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I'm trying to show that the following function has no zeros $$ 60x^4-44x^3-25x^2-44x+60=0. $$ I already tried using Eisenstein's criterium, but since the first and the last coefficient are both $60$, there is no prime which holds.

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In this answer I showed that the polynomial

$$ p(x) = x^4 + ax^3 + bx^2 + ax + 1 $$

has no real zeros if $|a| \leq 4$ and $b > 2 |a| - 2$.

We have

$$ 60x^4-44x^3-25x^2-44x+60 = 60 \left(x^4 - \frac{44}{60}x^3 - \frac{25}{60}x^2 - \frac{44}{60}x+1\right), $$

so in this case $a = -44/60$ and $b = -25/60$. Indeed, $|a| \leq 4$ and

$$ b = -\frac{25}{60} > -\frac{32}{60} = 2|a|-2, $$

so the given polynomial has no real zeros.

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Following the hint in the comments, we divide by $x^2$ and rearrange to get $$60\left(x^2+\frac{1}{x^2}\right)-44\left(x+\frac{1}{x}\right)-25=0$$ Set $y=x+\frac{1}{x}$ and note that $y^2=x^2+\frac{1}{x^2}+2$ to get $$60(y^2-2)-44y-25=0$$ which rearranges to the quadratic $$60y^2-44y-145=0$$ This has roots $y\approx -1.23, 1.96$. [Alternate answer: $g(y)=60y^2-44y-145$ is an upward-pointing parabola, and $g(2)>0$ and $g(-2)>0$, so any roots are in $(-2,2)$.]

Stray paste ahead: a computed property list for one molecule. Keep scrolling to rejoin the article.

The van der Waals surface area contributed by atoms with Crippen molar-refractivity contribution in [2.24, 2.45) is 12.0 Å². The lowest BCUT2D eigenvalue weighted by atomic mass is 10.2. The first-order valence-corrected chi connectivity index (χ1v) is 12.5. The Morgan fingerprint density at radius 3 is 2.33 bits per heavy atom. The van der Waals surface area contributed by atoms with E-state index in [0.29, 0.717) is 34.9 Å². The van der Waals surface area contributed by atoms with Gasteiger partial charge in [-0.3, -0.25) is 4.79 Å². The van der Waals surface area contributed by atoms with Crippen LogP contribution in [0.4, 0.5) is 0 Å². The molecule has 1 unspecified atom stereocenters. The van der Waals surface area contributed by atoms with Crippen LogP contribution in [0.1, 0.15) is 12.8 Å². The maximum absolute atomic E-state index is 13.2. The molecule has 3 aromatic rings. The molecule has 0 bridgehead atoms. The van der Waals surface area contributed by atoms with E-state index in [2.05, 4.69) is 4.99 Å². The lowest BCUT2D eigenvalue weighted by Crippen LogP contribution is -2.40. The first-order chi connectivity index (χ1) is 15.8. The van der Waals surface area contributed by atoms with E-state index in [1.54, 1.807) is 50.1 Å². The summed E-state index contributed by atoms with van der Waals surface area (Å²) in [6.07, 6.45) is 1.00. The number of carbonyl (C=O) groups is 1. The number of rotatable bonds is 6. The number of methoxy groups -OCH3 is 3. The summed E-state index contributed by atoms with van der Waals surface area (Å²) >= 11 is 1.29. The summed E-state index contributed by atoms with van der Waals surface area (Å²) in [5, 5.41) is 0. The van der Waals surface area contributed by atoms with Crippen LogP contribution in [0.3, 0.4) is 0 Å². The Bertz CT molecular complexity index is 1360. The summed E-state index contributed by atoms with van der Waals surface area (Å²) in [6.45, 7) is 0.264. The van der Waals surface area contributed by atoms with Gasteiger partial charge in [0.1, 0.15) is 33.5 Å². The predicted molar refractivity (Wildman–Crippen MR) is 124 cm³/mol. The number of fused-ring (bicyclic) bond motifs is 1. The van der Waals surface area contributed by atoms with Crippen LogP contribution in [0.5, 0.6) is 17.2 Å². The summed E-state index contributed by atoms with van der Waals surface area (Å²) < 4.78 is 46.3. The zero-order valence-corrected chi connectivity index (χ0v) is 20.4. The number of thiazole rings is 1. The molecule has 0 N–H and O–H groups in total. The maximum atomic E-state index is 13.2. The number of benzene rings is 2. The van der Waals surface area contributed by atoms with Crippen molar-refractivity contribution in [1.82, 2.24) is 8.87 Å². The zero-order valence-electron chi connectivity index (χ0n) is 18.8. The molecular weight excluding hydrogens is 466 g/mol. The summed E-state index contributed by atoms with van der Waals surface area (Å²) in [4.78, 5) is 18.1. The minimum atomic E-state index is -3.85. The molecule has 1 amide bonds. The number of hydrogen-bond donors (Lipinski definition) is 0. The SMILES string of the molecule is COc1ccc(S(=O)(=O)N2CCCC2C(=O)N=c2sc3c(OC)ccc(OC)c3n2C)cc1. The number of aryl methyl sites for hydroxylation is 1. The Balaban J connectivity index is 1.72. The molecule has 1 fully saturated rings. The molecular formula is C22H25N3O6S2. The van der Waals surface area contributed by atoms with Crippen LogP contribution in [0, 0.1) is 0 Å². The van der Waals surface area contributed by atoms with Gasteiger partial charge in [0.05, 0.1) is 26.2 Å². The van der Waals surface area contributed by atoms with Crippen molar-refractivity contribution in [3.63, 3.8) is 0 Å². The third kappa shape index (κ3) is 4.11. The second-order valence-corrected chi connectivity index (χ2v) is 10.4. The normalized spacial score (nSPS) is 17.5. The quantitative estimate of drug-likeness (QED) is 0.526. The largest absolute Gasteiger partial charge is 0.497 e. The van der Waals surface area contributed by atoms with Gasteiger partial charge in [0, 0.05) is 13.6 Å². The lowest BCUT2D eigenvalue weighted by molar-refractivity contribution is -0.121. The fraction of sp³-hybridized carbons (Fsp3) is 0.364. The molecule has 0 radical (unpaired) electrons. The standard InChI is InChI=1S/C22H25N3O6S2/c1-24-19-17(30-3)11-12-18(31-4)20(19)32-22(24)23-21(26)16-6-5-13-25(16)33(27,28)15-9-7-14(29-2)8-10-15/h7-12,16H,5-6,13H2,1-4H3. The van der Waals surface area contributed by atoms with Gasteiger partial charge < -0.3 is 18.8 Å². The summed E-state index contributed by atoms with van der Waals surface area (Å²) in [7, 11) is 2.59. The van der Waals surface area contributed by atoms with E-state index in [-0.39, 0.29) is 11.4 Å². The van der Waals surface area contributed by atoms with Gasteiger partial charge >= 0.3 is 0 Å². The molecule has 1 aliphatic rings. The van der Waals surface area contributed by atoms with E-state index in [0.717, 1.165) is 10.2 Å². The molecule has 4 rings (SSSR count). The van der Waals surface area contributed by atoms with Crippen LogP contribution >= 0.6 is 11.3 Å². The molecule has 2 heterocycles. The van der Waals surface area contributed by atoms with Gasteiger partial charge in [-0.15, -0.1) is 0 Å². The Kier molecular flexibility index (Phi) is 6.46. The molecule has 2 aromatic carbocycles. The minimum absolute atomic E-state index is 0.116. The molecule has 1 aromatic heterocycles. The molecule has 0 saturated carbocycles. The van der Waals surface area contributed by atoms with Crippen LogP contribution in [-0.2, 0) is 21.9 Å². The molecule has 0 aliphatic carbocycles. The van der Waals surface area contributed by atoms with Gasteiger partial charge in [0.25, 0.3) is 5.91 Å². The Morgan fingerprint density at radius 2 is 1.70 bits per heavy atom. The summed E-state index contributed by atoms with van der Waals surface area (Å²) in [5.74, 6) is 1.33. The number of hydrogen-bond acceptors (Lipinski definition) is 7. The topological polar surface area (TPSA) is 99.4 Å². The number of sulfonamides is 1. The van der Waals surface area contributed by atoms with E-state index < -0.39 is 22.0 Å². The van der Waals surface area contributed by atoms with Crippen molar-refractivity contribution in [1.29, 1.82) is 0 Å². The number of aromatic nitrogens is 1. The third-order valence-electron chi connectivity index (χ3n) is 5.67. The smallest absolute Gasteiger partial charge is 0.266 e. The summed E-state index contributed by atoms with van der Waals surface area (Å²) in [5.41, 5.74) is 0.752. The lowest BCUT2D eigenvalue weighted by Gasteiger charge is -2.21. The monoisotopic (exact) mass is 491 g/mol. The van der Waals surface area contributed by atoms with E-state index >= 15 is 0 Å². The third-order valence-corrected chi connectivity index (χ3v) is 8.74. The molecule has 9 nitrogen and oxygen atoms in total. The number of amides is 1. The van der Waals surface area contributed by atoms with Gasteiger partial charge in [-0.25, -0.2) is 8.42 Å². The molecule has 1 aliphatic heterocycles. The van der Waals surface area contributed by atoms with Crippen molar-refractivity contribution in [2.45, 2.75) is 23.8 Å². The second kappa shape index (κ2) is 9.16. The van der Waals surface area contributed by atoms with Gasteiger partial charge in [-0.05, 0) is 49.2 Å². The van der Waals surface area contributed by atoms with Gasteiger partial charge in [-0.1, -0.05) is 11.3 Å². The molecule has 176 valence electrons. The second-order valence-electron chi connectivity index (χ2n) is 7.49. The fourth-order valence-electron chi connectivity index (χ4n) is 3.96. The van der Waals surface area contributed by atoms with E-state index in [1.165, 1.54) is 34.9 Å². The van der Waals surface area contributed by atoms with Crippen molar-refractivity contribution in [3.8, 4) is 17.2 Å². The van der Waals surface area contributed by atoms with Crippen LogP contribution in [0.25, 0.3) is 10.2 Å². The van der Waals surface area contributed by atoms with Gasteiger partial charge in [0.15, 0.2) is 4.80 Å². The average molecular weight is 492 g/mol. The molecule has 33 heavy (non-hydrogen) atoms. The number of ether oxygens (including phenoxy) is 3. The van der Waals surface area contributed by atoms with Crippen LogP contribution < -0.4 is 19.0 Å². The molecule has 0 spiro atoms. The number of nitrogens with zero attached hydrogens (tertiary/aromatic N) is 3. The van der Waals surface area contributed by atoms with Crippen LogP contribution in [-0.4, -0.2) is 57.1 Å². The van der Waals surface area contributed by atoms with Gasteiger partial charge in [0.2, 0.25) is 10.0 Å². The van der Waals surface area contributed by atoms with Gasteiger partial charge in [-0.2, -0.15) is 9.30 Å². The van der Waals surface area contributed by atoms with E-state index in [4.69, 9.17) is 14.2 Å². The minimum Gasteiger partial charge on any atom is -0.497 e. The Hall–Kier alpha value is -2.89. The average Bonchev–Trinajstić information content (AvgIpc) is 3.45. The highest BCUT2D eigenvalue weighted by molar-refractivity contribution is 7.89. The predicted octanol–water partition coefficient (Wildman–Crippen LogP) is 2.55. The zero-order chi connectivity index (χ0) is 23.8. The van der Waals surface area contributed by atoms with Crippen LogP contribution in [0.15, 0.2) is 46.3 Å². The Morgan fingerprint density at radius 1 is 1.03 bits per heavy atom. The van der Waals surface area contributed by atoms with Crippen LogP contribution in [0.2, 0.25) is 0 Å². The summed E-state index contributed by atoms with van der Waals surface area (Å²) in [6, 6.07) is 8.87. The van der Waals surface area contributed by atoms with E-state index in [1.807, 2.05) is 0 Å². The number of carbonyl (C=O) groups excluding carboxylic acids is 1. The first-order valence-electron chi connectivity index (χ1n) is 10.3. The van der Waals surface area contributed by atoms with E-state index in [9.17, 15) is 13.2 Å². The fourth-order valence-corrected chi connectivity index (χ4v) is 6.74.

However $|x+\frac{1}{x}|\ge 2$ for all real $x$, so there are no real solutions.

Cute proof of the last fact: for $x>0$, the arithmetic-geometric mean inequality gives $x+\frac{1}{x}\ge 2\sqrt{x\cdot \frac{1}{x}}=2$.

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